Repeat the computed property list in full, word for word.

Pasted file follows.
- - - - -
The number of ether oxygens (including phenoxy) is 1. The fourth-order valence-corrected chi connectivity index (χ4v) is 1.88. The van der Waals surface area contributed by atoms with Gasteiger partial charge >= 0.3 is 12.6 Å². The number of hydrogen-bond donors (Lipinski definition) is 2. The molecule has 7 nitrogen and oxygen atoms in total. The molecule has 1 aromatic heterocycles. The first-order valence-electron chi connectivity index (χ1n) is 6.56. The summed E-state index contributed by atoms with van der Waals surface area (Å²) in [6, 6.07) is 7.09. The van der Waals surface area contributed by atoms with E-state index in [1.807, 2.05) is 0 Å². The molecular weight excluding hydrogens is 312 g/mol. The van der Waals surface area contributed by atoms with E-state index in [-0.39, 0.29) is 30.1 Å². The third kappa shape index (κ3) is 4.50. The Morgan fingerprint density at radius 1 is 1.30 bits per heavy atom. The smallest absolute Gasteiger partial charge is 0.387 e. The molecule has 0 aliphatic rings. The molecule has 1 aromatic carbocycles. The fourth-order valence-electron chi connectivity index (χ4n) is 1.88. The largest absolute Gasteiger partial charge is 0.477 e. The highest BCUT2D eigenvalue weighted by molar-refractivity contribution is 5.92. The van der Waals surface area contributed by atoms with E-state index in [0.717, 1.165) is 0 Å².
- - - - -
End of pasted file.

The number of ether oxygens (including phenoxy) is 1. The fourth-order valence-corrected chi connectivity index (χ4v) is 1.88. The van der Waals surface area contributed by atoms with Gasteiger partial charge >= 0.3 is 12.6 Å². The number of hydrogen-bond donors (Lipinski definition) is 2. The molecule has 7 nitrogen and oxygen atoms in total. The molecule has 1 aromatic heterocycles. The first-order valence-electron chi connectivity index (χ1n) is 6.56. The summed E-state index contributed by atoms with van der Waals surface area (Å²) in [6, 6.07) is 7.09. The van der Waals surface area contributed by atoms with E-state index in [1.807, 2.05) is 0 Å². The molecular weight excluding hydrogens is 312 g/mol. The van der Waals surface area contributed by atoms with E-state index in [-0.39, 0.29) is 30.1 Å². The third kappa shape index (κ3) is 4.50. The Morgan fingerprint density at radius 1 is 1.30 bits per heavy atom. The smallest absolute Gasteiger partial charge is 0.387 e. The molecule has 0 aliphatic rings. The molecule has 1 aromatic carbocycles. The fourth-order valence-electron chi connectivity index (χ4n) is 1.88. The largest absolute Gasteiger partial charge is 0.477 e. The highest BCUT2D eigenvalue weighted by molar-refractivity contribution is 5.92. The van der Waals surface area contributed by atoms with E-state index in [0.717, 1.165) is 0 Å².